Connie Vinci

Ponderings and Wanderings

I love to knit!

I tried unsuccessfully several times to teach myself how to knit from a book or instructional pamphlet. It wasn't until I took a class and had a real, live person demonstrating the techniques that I learned how to knit. Aha! So, that's how it's done!


I became a knitting fan (my husband might say "fanatic!"), and I bought books, magazines and patterns for a myriad of projects. Oh, and the yarn to go with them, of course! Then, I invested in the book shelves and the storage bins to hold it all. And still, things overflowed. I have definitely reached the level where my Stash Amount is Beyond my Life Expectancy. Some fibercrafters refer to that as "SABLE", and I'm there!


Recently, I decided it's time to pass some things along, for I'm no longer interested in afghan patterns and in crochet projects the way I used to be. While I felt quite happy with myself after letting go of those resources, that still left me with lots of cables, socks, colorwork, children's wear and shawls to peruse to my heart's content.


I'm really a process knitter more than a project knitter even though my library might indicate otherwise. I love the feel of the yarn, and the motion of making each stitch. There's a rhythm to knitting that I find soothing. Sometimes I prefer the mindless knitting of stockinette stitch, and sometimes I go for the focused attention of a lace or cable pattern. I enjoy seeing the design develop as I go along. I think often of the person who will receive the end product, knitting my love and delight into each inch. For, I knit only for those whom I dearly value.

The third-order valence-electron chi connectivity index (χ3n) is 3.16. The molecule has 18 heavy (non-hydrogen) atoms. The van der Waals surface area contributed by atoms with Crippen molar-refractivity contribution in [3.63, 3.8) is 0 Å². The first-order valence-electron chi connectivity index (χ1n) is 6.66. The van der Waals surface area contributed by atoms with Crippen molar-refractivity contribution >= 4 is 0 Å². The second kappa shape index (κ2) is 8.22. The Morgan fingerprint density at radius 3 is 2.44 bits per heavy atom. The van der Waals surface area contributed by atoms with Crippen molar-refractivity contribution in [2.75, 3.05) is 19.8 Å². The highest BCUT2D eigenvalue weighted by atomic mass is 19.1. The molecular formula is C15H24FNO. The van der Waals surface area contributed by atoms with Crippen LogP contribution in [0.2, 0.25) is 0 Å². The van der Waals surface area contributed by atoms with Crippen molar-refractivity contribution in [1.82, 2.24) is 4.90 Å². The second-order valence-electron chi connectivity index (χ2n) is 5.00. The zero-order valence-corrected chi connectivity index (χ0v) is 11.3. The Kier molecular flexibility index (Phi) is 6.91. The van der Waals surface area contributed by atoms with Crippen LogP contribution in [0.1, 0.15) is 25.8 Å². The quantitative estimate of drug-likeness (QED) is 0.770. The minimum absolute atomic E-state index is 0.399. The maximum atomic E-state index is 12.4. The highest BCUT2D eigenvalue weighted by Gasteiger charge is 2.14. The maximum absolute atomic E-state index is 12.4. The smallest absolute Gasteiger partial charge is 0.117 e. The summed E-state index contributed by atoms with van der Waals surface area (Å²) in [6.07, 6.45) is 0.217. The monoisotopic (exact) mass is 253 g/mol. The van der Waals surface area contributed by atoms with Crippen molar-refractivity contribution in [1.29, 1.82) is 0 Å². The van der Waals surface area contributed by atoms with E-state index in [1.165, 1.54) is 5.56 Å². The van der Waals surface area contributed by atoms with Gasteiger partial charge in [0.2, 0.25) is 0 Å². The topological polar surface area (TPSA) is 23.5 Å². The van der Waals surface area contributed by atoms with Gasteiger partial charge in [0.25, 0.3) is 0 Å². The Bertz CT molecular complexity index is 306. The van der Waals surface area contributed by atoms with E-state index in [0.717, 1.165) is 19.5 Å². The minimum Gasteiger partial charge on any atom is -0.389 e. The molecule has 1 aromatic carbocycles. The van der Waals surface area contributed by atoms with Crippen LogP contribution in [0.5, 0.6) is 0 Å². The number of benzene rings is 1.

Elizabeth Zimmermann ("EZ") is one of my knitting heroes. I have almost every book she wrote and video she produced, and I revisit them periodically because I enjoy her practical and relaxed approach to an artform that has had me uptight and anxious on several occasions. Her "It's only knitting" attitude has helped me chill out and review whatever challenge has me upset. I appreciate both her "pithy version" of a project as well as her detailed, step-by-step version of the same. She injects quiet humor into her instruction which lets me lighten up, too, in an area I tend to take very seriously as I focus on the desired end product. Her daughter, Meg Swansen, is a wonderful teacher and designer, and someday I hope to meet her in person.


YouTube has a delightful library of knitting podcasts and tutorials. I spend a lot of time viewing videos there, on a wide array of topics. I find I knit better when I have a video playing, don't you?